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    Copyright: The following text is for personal information only. Any professional use or publication in written or electronic form is subject to an agreement with AIM, 17 rue Rebeval, F-75019 Paris, France

    FRI, 07 APR 1995 18:36:26 GMT

    Settling accounts between Montenegrin civilian and military authorities

    TROUBLES WITH ARMY OFFICERS

    The arrest and the investigation proceedings instituted by military judiciary of the Army of Yugoslavia in Podgorica against the retired colonel-general Pavle Strugar who was the military commander of the JNA forces and the Territorial Defence of Montenegro during the descent on Dubrovnik, reveals the intention of Montenegrin civilian authorities to disassociate themselves from the whole affair and to lay the blame on allegedly disobedient commanders in the field.

    The regime in Podgorica is burdened with misunderstandings with the former military leadership in Podgorica, which was headed by general Strugar himself. At the time of the rising of Serb nationalists in Pljevlje, when Montenegro was threatened by the possibility of the war in Northern Herzegovina flowing over its borders, President Momir Bulatovic lost control of the situation and now, according to unofficial information, as inspirers and organizers of the uprising, he is charging the army officers from Podgorica for it. Mutual suspicions and distrust increased during the '92 election campaign, when the army supported Momir Bulatovic's opposing candidate, Branko Kostic, and then maintained contact with him after the elections in order to maybe cause a split in the ruling Democratic Party of Socialists in favour of Kostic again.

    With the help of the Federal Minister of Defence and his personnel manager, Pavle Bulatovic, at the session of the Supreme Military Council in August '93, Momir Bulatovic succeeded to get rid of two key officers of the Podgorica Corps - general Pavle Strugar and his deputy, general Radomir Damjanovic. The first was retired, and the latter sent to the General Staff, to the post of the head of the sector for the relations with UNPROFOR. Some six months afterwards, he too was retired, despite the fact that he was just 55 at the time...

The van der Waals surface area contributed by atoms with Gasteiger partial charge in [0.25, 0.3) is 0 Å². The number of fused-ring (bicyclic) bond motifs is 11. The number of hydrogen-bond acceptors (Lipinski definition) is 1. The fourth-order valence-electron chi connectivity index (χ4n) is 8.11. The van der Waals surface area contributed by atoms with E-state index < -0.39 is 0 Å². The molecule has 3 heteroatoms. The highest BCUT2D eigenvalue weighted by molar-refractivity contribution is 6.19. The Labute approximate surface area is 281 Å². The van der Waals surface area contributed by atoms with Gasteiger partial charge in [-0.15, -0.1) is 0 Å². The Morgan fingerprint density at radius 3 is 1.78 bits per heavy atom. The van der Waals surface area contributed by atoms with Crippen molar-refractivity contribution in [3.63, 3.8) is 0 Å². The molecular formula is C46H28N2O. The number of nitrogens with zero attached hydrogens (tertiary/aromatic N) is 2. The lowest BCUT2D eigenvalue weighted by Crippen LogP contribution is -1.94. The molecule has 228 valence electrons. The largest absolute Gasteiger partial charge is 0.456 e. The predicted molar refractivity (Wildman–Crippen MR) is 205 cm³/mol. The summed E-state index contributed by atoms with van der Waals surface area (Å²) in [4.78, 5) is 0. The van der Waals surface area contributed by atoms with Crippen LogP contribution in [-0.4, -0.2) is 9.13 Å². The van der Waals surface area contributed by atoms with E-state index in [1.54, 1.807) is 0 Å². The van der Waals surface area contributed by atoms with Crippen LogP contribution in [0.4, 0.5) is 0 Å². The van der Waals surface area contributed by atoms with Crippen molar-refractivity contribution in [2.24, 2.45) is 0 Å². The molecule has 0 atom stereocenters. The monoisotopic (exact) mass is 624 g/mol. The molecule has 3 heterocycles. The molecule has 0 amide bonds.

There have been many clues that led to the conclusion that Strugar and Damjanovic have not rested indifferent to the unexpected and sudden interruption of their military careers, but tried and still are trying to get even, at least, partly with Momir Bulatovic. The public has more or less remained in the dark about these activities, but it is believed that they are using their influence to develop an "anti-Bulatovic" frame of mind in the units of the Podgorica corps.

    In December last year, after he had several times refused to respond to summonses of the military Prosecutor from Podgorica (who is believed to be controlled by Momir Bulatovic), general Strugar was arrested by the military police and held in custody for interrogation which lasted for at least four days. He was then temporarily set free. Investigation authorities interrogated general Strugar about the whereabouts of the plundered wealth from Croat Konavli in the vicinity of Dubrovnik.